The marriage tag for company is essential throughout the pandemic

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Pam Parker
| For the Erie Times news

This Valentine’s Day weekend, the Erie Times news takes a look at that most romantic commitment, marriage. Check www.GoErie.com for new articles every day through February 14, when the Sunday Living section of the Times News is devoted solely to brides, grooms, and pandemic supporters.

Etiquette has taken on a new meaning in weddings over the past year. There are some considerations when you are an invited guest at a wedding.

Communicate with the engaged couple

With all the challenges COVID-19 has created for social situations, Brides.com suggests that couples set up websites and stay in touch with guests for news, changes, and expectations regarding the wedding venues. Here the engaged couple can also share their preferences in social media posts and photos.

If you are not familiar with digital technology, give the engaged couple or family a call to make sure you know what to expect so that you are not surprised when you arrive.

Know the rules in churches

For religious ceremonies, Deacon Steve Washek, executive director of the Office for Faith Education of the Catholic Diocese of Erie, said churches have specific rules, including a one-third capacity for celebrations. Guests are required to wear masks and sitting requires social distancing in any other bank.

Washek said couples were creative last summer when some were holding weddings but had to cancel receptions.

“We had some really nice things happened. One couple was holding a champagne toast with the family in the parking lot, and another had a small reception for the bridal shower. There are some very special things that can take place in a relaxed atmosphere, ”he said.

A champagne toast can still take place at a wedding if the COVID-19 guidelines are followed.

Reception rules to remind you

At the front desk, Cyndi Driver, Founder of Erie Pop Up Wedding & Events, said guests and couples must follow guidelines from the Centers for Disease Control and Prevention, as well as state and local mandates. Couples must also personally communicate expectations to guests.

More: We do – but we can’t. COVID-19 has changed everything about weddings

“It’s constantly being updated,” said Driver. “But we really didn’t have any problems with couples or guests at all.”

Masks are a must during reception.

Driver said there are a variety of things couples have done over the past year to keep guests safe. Wearing masks is a given, but placing decorative hygiene stations throughout the venue and offering guests color-coded wristbands that indicate a level of comfort in getting to know each other are novel ideas. For example, a color may indicate that a guest is okay with chatting at the appropriate social distance, but others may not want someone 6 feet or more to be in contact.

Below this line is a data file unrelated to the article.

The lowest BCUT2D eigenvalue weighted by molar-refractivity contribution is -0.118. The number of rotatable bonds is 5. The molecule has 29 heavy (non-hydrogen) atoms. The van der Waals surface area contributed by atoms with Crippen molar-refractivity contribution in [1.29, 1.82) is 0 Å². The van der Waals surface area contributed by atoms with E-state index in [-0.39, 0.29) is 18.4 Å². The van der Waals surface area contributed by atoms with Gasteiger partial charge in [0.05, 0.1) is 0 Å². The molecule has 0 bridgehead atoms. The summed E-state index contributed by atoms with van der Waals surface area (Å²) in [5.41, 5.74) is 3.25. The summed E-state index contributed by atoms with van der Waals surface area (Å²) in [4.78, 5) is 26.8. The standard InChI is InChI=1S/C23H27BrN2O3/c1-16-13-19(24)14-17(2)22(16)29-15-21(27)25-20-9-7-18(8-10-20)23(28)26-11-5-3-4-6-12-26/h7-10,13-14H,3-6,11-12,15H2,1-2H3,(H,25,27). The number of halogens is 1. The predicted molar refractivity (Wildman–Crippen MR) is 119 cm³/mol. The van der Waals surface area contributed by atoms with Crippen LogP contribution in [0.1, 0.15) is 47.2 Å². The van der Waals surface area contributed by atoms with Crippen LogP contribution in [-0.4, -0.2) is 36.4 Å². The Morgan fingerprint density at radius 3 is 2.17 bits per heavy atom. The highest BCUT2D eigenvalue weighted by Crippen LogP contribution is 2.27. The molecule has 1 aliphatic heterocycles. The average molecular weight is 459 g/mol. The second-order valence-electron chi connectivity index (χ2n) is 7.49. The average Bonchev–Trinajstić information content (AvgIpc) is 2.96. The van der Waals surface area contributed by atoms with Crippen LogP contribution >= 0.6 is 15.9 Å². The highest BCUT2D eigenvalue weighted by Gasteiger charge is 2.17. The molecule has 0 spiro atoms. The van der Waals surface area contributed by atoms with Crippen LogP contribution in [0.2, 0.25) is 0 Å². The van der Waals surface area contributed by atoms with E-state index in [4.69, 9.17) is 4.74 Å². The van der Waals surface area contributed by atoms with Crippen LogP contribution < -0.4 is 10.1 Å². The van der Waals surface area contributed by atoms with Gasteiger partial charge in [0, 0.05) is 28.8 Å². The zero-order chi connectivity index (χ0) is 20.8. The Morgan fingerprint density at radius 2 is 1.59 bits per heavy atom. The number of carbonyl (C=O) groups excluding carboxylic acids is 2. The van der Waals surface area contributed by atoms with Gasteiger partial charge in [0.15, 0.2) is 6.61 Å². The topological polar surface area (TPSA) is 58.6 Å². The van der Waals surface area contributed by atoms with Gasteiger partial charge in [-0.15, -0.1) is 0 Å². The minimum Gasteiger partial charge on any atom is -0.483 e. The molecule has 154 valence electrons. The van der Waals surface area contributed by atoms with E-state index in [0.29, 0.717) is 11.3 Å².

The rules for outdoor venues are more lenient than indoor, but the guidelines can affect everything from catering to dancing to the number of people at tables.

“You have to make sure that there is a level of comfort for everyone,” said driver.

The trend, she added, is that the gatherings are much smaller, averaging 125 guests, but she has hosted weddings for 10 people and a few hundred people.

“Brides loved small, intimate weddings because memories of people mattered,” she said.

Brides.com encourages guests to check in with the engaged couple before agreeing to a wedding. As a guest, if you feel uncomfortable with anything, you may not want to attend.

Understand the invitation

Even in times without COVID-19, it is important to understand who is invited to the wedding and the reception. In some cases, the wedding can only be a family while the reception is open to a group.

Another important note is that individual guests are not automatically offered a Plus-One invitation. Finally, don’t assume your children are invited to the wedding or reception unless specifically stated on the invitation.

If you are on a restricted diet

Most caterers can handle special requests, but check with the engaged couple beforehand so they know what options to expect, advises Brides.com. Do well before the big day.

Be a good guest

Given the added stress of a pandemic, understanding a couple’s decision to have a celebration with family and friends is important. If you are not happy with the plans and do not want to attend, you can still show your support and appreciation by sending a card or gift.